In the case of sheep, biological control references the manipulation of the biological conditions of production. Breeding allowed for greater value extraction from the sheep body via sheering, butchering, and further breeding. The ecological relationship between humans and helminthes represents another elementary mode of reproduction and its biological control—at least within the reality claimed by the hygiene hypothesis. In contrast to sheep breeding, however, humans and their hookworms offer different consequences for how we think about the creation and recreation of life and value. First, both Molly and her historical antecedents in the US South confound the conventional political economic categories of labor and nature. In both cases, biological control is being exerted on humans, their nonhuman cohabitants, and the elementary modes of their symbiotic reproduction, with far-reaching implications for social reproduction scholarship. We cannot analytically separate the effects on workers and labor from the effects on the environment and the material means of production. “[T]he relation is the smallest unit of analysis (Haraway, 2003: 20). Earlier we asked how we should conceptualize the Necator americanus helminthes (aka worms) in Molly’s gut? Are they, as conventional Cartesian thinking would have it, just passive matter, background? Or are they something else? Workers? Or maybe caretakers? Where do they fit in the doublet of production and social reproduction? Ultimately, it is these questions and their categories that do not fit. Rather than workers, we see myriad forms of worm, flows of action and energy both biological and social. Second, since we cannot rely upon deductive categories of labor and nature, we must attend to the parts played by the more-than-human and the biological (and specifically the internal biologies of human bodies) in reproducing capitalist conditions. By studying sociobiological assemblages in their locality and their complexity, scholars can gain insight into the ways that power circulates across all the registers of life’s work from the microbial to the financial. Third, social reproduction scholarship must also attend to the ways biological control looks and manifests differently in different times and places. While human life was biologized at the population level in the modern era of state consolidation, today humans are unevenly but increasingly biologized by the market at individual, molecular scales. Today this market remains an illicit one of DIY collaboration, but research is well under way to capitalize on the human-helminthe symbiosis.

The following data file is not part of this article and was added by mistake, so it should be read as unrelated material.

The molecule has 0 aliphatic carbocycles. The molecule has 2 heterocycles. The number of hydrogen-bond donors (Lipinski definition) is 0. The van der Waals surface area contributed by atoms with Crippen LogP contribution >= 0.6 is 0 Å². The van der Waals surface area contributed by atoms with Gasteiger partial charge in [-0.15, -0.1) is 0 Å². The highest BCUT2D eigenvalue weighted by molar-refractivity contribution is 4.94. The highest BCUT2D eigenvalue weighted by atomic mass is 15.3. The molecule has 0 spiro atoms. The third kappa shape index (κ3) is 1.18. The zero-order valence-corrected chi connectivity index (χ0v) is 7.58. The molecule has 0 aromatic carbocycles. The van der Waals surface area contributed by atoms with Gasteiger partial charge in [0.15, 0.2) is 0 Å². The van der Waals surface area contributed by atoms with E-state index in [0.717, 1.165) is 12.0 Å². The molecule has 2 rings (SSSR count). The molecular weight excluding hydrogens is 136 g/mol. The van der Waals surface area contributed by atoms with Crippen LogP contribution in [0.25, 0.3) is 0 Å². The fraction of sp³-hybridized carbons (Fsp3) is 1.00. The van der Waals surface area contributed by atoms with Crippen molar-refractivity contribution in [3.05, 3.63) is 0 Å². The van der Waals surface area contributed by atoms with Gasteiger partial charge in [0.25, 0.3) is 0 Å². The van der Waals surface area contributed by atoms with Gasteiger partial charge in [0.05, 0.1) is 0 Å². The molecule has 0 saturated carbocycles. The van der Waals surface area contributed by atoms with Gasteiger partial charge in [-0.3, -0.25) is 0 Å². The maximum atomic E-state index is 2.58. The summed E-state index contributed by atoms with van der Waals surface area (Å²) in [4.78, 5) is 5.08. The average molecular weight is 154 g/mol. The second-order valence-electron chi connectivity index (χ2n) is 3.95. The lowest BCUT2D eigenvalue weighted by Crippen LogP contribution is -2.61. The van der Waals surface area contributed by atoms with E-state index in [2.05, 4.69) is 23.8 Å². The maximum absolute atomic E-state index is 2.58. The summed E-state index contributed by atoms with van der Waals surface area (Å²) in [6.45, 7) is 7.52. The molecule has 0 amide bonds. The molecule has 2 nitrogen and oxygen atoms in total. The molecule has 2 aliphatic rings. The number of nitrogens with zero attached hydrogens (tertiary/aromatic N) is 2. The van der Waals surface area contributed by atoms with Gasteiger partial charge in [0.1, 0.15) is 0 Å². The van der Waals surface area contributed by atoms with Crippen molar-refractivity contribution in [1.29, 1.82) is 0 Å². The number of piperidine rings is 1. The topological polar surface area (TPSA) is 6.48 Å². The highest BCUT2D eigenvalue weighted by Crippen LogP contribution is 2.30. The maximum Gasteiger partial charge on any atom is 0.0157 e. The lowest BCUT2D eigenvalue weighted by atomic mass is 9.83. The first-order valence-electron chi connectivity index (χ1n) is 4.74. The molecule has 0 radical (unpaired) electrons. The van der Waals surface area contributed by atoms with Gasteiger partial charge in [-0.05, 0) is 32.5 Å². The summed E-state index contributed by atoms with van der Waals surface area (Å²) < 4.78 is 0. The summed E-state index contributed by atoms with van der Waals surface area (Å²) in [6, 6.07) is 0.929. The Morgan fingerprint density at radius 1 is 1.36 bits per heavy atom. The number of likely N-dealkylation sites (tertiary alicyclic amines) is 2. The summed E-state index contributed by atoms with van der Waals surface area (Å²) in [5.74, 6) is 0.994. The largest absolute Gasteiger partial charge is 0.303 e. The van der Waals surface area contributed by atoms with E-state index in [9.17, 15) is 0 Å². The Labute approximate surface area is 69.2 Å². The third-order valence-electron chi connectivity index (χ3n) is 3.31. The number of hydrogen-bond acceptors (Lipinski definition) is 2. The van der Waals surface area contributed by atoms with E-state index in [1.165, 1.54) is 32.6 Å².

The making and remaking of life and value is not a purely humanist affair. Why should our thinking be? Of course, not every process of social reproduction is necessarily complex, sociobiological, or more-than-human in any politically relevant sense. Marxist feminist frameworks in many cases remain analytically and politically useful. But by suspending theoretical fidelity, at least temporarily, it becomes possible to ask richer questions about the what, where, when, and how of life’s work. This allows us, more importantly, to ask the political questions of for whom? and to what effects? As Meehan and Strauss point out, literature on social reproduction rarely intersects conversations on the more-than-human world (2015: 14). Yet, if we understand the biological as deeply social and the more-than-human as deeply political, then we need not perpetuate these dissociations. We can more humbly and creatively engage life in the making.

This image is taken from an early 20th century public health education campaign targeted at school children in Mississippi. Source: The Mississippi State Board of Health.

 

Notes

[1] Molly is a composite fictional character. The logistics of helminthic therapy home delivery, as well as the experience of Crohn’s disease and its amelioration following self-infection, are based on multiple personal accounts written by helminthic therapy users in online blogs.

References

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Will McKeithen is a doctoral candidate in Geography at the University of Washington. He has published manuscripts on the queer ecologies of post-industrial pet-keeping and urban politics. His current work examines embodiment, gender, and health in US incarceration. More of his work can be found at http://willmckeithen.wixsite.com/scholar.

Skye Naslund is a doctoral candidate in the Department of Geography at the University of Washington. Her research examines the changing nature of human-parasite relationships and the popularization of alternative health practices in the United States.